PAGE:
Nina Howard

This year, International Women’s Day was March 8. The purpose of International Women’s Day is to raise awareness of women in all their glory. It is a day to highlight accomplishments as well as the struggles women have faced and continue to face throughout history and to showcase pride in womanhood.

It is important to celebrate International Women’s Day, or at least recognize it, to help in dismantling stereotypes and labels placed upon women.

To this day, women are still seen as the homemakers and caretakers. Women are still seen as delicate and conservative. Women are still to be seen and not heard — subjected to the demands of male authority figures even now.

Women are international figures. Women are supernatural. Women can do everything men can do, but men cannot do everything women can do. Sure, there are aspects of gender equality that should be recognized, implemented and respected, but there are other aspects that make women far more superior to men.

The most distinguishing trait between a man and a woman is woman’s ability to develop life.

Women are able to carry a child (or multiple), go through drastic bodily changes and continue on through daily life with new, additional life without missing a beat.

Another distinguishing quality that separates women from men is a woman’s menstrual cycle.

Though it is often an uncomfortable time of the month for women, it is as empowering as giving life. This process prepares a woman’s body for pregnancy and cleans out toxins. During this time, women are expected to carry on through their days as if they aren’t experiencing any pain or discomfort. A man could never.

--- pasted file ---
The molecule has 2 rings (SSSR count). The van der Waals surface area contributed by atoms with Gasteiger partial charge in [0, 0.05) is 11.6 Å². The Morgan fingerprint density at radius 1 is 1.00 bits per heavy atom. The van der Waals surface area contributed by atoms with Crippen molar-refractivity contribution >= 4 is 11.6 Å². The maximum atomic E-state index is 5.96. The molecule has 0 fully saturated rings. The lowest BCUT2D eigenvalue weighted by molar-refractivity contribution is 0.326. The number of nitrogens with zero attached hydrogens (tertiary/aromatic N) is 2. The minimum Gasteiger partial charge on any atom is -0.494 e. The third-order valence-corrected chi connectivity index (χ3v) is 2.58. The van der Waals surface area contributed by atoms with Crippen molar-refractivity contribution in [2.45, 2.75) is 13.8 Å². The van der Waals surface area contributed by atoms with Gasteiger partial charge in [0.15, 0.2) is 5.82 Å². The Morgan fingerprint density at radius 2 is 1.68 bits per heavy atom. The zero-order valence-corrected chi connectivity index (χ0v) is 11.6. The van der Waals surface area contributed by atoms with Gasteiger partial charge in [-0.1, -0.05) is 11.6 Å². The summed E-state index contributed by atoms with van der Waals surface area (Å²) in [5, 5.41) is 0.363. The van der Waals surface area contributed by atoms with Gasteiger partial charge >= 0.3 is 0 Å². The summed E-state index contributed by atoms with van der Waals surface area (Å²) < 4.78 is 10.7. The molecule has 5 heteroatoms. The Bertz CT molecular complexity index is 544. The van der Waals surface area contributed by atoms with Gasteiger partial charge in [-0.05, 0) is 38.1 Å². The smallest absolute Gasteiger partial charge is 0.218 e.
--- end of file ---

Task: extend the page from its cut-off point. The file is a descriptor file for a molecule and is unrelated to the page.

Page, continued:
Women are international figures because we can see ourselves in one another. We are a representation of one another. We experience some of the same hurt and disappointment, as well some of the same joy and strength.

I challenge men and women to go beyond the books. Talk to an important female figure in your life. Ask about her story, her struggles and her accomplishments. Get new insights on women and respect. And remember, without woman there is no man.

Nina Howard is a sophomore majoring in journalism and electronic media. She can be reached at nhoward5@vols.utk.edu.

Columns and letters of The Daily Beacon are the views of the individual and do not necessarily reflect the views of the Beacon or the Beacon's editorial staff.

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